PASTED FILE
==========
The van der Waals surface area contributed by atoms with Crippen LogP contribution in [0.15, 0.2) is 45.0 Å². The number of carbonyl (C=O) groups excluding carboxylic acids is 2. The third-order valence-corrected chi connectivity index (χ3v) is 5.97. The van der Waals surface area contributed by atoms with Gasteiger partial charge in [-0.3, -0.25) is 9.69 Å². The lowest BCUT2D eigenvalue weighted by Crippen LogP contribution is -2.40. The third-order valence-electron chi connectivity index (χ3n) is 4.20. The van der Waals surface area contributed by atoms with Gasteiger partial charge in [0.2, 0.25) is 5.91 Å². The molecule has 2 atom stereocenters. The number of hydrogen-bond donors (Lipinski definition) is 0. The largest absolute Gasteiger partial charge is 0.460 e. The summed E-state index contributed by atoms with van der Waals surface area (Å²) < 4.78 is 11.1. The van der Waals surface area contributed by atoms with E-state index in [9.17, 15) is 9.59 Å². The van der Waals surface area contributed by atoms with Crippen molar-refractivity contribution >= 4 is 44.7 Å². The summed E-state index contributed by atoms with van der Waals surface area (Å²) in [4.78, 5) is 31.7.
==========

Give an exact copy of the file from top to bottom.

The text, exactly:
The van der Waals surface area contributed by atoms with Crippen LogP contribution in [0.15, 0.2) is 45.0 Å². The number of carbonyl (C=O) groups excluding carboxylic acids is 2. The third-order valence-corrected chi connectivity index (χ3v) is 5.97. The van der Waals surface area contributed by atoms with Gasteiger partial charge in [-0.3, -0.25) is 9.69 Å². The lowest BCUT2D eigenvalue weighted by Crippen LogP contribution is -2.40. The third-order valence-electron chi connectivity index (χ3n) is 4.20. The van der Waals surface area contributed by atoms with Gasteiger partial charge in [0.2, 0.25) is 5.91 Å². The molecule has 2 atom stereocenters. The number of hydrogen-bond donors (Lipinski definition) is 0. The largest absolute Gasteiger partial charge is 0.460 e. The summed E-state index contributed by atoms with van der Waals surface area (Å²) < 4.78 is 11.1. The van der Waals surface area contributed by atoms with E-state index in [9.17, 15) is 9.59 Å². The van der Waals surface area contributed by atoms with Crippen molar-refractivity contribution >= 4 is 44.7 Å². The summed E-state index contributed by atoms with van der Waals surface area (Å²) in [4.78, 5) is 31.7.